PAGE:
Adding LetsEncrypt Support to Web-server/Web-host Software

I’m currently working on adding support for TLS/SSL certificates within a piece of software I’ve been working on that is basically its own web server and web host all in one, written in Golang.

Here is the software (under development) that I am referencing.

I want to make it easy for clients to utilize certificates issued by LetsEncrypt through the CLI of CertBot. I started to look into the process of doing this and I just want to make sure I’ve understood correctly.

This software is most likely always going to be ran on debian based Linux systems. During the install of the software referenced above, if I ensure that CertBot is installed (and if its not, install it for them through a shell script), it should allow all clients that SSH into their /home/ directory to generate TLS certificates/keys through a few simple commands. I want to make sure my understanding is correct before I go through with implementing this feature.


Hi @george-e-shaw-iv,

If you’re going to handle the certificate management yourself, you might want to consider one of the other more lightweight clients. (You could also conceivably use one that’s already in Go.)

How do you anticipate that the users are going to prove their control over the domain name to the CA?

Well their domain will already be linked and serving out of a directory within their own /home/ directory which they have SSH access to. I could write a shell script to more or less automate the process of a temporary file being added to their document root to allow the CA to ensure that they actually control the domain.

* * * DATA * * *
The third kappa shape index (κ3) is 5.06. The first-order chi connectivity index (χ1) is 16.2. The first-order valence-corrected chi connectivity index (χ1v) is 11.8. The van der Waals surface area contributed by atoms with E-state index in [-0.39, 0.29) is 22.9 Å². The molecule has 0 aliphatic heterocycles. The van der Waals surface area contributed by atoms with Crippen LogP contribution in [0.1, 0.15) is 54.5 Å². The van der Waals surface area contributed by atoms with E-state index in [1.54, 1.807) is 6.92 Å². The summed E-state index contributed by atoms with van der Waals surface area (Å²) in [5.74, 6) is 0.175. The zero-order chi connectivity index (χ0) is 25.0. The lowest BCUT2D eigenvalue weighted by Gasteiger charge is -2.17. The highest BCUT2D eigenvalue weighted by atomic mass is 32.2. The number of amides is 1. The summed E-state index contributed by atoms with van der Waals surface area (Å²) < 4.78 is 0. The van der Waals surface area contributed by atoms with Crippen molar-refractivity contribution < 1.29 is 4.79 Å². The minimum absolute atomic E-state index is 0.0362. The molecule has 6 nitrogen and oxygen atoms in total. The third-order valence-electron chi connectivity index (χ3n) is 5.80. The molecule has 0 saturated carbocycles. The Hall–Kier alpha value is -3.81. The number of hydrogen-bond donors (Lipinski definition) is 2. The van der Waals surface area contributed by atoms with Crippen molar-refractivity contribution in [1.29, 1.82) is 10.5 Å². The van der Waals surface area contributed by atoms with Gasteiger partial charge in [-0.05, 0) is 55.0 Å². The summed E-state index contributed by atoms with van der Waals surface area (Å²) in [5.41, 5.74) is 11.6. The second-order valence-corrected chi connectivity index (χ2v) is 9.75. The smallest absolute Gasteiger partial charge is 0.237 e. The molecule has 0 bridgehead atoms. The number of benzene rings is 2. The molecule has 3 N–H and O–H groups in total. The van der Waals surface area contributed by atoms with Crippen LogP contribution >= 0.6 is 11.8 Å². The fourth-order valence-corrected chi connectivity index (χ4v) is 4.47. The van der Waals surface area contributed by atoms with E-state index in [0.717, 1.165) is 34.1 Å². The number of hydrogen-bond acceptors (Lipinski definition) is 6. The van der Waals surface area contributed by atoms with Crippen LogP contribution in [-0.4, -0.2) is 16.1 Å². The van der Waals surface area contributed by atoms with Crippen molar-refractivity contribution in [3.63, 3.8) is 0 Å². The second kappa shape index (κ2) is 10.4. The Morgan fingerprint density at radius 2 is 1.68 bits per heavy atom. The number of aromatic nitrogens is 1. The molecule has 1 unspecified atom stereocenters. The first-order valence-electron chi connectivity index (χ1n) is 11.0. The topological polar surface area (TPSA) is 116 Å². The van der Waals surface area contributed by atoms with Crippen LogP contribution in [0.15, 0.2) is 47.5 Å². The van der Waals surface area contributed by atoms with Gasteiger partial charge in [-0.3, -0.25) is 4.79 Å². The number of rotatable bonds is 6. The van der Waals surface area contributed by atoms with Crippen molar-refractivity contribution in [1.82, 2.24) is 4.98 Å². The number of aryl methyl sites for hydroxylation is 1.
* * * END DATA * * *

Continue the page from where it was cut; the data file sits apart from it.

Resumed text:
I’m not going to lie, TLS/SSL are things, especially in a broad sense like this (in a server environment), that are very new to me.

Feel free to school me on this subject, I would appreciate it.

That sounds fine! How about configuring the web server to use the certificate after it’s obtained? Is there something running as root that will be able to take care of that?

Yes, within the domain router I’m looking for those certificates within their /home/ directory if someone attempts to access the site from the HTTP protocol, if they exist I attempt to redirect them using HTTPS. I might also utilize the Strict-Transport-Security response headers to let the browser know that the site uses HTTPS and to do all of the redirection heavy lifting for me.

Should I utilize those headers by default, or have a toggle within the client’s web-hosting interface to allow those to be set? The only concern I have is if the certificates go out of date and the client doesn’t take action to update them in a timely manner, it would render the site useless to anyone who has visited the site previously and has set those flags within their browser.

Setting HSTS for other people without their knowledge is probably an unreasonable risk for them at this point, because they may not realizing that they’re incurring a commitment to maintain HTTPS service throughout the HSTS validity period.

This topic was automatically closed 30 days after the last reply. New replies are no longer allowed.